Are Anti-Depressants Over-Prescribed?
ARE anti-depressants over-prescribed.
Stephen Lawrie, Head of the Division of Psychiatry, Professor of Psychiatry and Neuro-Imaging, Director of PsySTAR at University of Edinburgh, takes a view in The Conversation:
There is a persistent media hype surrounding the notion that the prescription of antidepressants is “at record levels”, and “on the rise”. Yet numerous studies have shown that most people with depression do not get any treatment. How can both be true?
To approach this question, we must begin by understanding what depression is. We need to appreciate how common, disabling, and yet stigmatised it can be. We should also consider what effective treatments are available for depression, what other conditions antidepressants are prescribed for, and how antidepressants are prescribed and monitored.
Depression is an ambiguous term, but when we speak of it as an illness there is a clear definition. The World Health Organisation (WHO) has diagnostic criteria for what is called “clinical depression”. Based on the WHO definitions, clinical depression affects about 5% of the population at any point in time, and lasts for an average of six months.
People who are pervasively sad or unable to enjoy their usual activities for two weeks or more can be diagnosed with clinical depression. They will also have a number of other symptoms such as loss of energy, restlessness, sleep and appetite disturbance, poor concentration, self critical thoughts, feelings of hopelessness, and suicidal ideas.
If a person has four of these symptoms in total for a fortnight or more, they can be diagnosed with “mild depression”. Six symptoms in total indicates “moderate depression”, and eight or more symptoms yields a diagnosis of “severe depression”. People with mild to moderate depression may be able to work, but will probably be less productive than usual. They may be able to “tough it out” and wait for spontaneous improvement if work colleagues, friends and family are supportive.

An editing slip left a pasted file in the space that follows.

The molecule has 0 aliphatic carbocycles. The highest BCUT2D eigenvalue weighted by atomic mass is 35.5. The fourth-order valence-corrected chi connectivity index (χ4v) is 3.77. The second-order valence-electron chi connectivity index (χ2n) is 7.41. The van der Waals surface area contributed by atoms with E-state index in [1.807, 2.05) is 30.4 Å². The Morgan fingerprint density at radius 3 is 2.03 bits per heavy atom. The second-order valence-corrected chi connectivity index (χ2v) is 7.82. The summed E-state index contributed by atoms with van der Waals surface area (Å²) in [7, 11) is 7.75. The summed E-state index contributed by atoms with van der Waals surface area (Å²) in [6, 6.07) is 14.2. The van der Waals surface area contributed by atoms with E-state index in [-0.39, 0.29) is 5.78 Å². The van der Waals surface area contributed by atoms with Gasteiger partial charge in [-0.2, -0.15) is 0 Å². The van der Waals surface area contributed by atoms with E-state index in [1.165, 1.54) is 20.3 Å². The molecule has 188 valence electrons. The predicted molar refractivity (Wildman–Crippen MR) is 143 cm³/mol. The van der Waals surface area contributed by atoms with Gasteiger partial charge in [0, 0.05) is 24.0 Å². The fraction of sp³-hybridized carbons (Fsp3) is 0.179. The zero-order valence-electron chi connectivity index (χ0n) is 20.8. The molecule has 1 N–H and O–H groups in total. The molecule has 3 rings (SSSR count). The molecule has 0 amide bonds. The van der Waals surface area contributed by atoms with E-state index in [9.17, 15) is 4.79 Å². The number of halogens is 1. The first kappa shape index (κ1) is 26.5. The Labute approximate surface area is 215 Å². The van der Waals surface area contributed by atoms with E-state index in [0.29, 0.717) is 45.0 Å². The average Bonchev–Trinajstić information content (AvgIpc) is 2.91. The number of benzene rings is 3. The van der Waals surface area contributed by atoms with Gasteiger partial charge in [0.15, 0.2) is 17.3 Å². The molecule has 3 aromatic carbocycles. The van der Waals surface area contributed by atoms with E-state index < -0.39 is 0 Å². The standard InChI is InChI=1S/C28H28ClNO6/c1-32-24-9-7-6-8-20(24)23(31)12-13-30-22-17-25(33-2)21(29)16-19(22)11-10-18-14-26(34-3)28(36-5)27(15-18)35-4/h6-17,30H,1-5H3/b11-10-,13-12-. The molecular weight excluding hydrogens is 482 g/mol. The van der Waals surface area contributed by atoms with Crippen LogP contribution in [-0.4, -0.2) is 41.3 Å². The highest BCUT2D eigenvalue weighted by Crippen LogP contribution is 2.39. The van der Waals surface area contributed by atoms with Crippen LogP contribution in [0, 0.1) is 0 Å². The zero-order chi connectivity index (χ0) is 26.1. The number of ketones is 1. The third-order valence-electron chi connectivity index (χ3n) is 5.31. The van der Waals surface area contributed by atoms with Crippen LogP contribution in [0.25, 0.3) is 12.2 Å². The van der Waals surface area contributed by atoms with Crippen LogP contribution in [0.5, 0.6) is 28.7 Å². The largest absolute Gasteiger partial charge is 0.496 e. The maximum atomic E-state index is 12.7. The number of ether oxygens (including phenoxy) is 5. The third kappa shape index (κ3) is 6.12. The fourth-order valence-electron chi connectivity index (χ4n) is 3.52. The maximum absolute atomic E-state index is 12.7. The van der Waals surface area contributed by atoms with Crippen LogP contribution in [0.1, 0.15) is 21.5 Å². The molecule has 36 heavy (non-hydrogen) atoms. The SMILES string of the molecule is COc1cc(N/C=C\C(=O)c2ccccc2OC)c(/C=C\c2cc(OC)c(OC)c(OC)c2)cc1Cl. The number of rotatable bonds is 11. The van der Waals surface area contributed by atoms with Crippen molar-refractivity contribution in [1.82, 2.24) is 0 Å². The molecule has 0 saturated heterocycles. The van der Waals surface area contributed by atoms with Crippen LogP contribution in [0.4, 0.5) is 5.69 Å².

People with moderate to severe depression tend to be unable to work, and may be ill for a year or more. Depression also has a tendency to recur, and is associated with increased mortality from accidents, suicide, alcohol misuse, and physical diseases. According to the WHO Global Burden of Disease Study, depression is the single most disabling condition affecting humankind. To put this in perspective, depression causes as much misery and impairment as all cancers put together.
People often receive these figures with scepticism, and responses like, “But I don’t know anyone with depression!”. Unfortunately, all of us probably do know someone with depression – it’s just they may not have spoken to us about it.
Stephen Lawrie is Head of Psychiatry at the University of Edinburgh and an Honorary Consultant Psychiatrists with Lothian Health Board. As Director of the Scottish Mental Health Research network he has co-ordinated clinical trials of new drugs for schizophrenia, but none for depression. He has also spoken at educational events and done consultancy work for Janssen and Roche in connection with schizophrenia, but not for depression. He currently receives research funding from the Medical Research Foundation, the Medical Research Council, the Wellcome Trust and the European Union.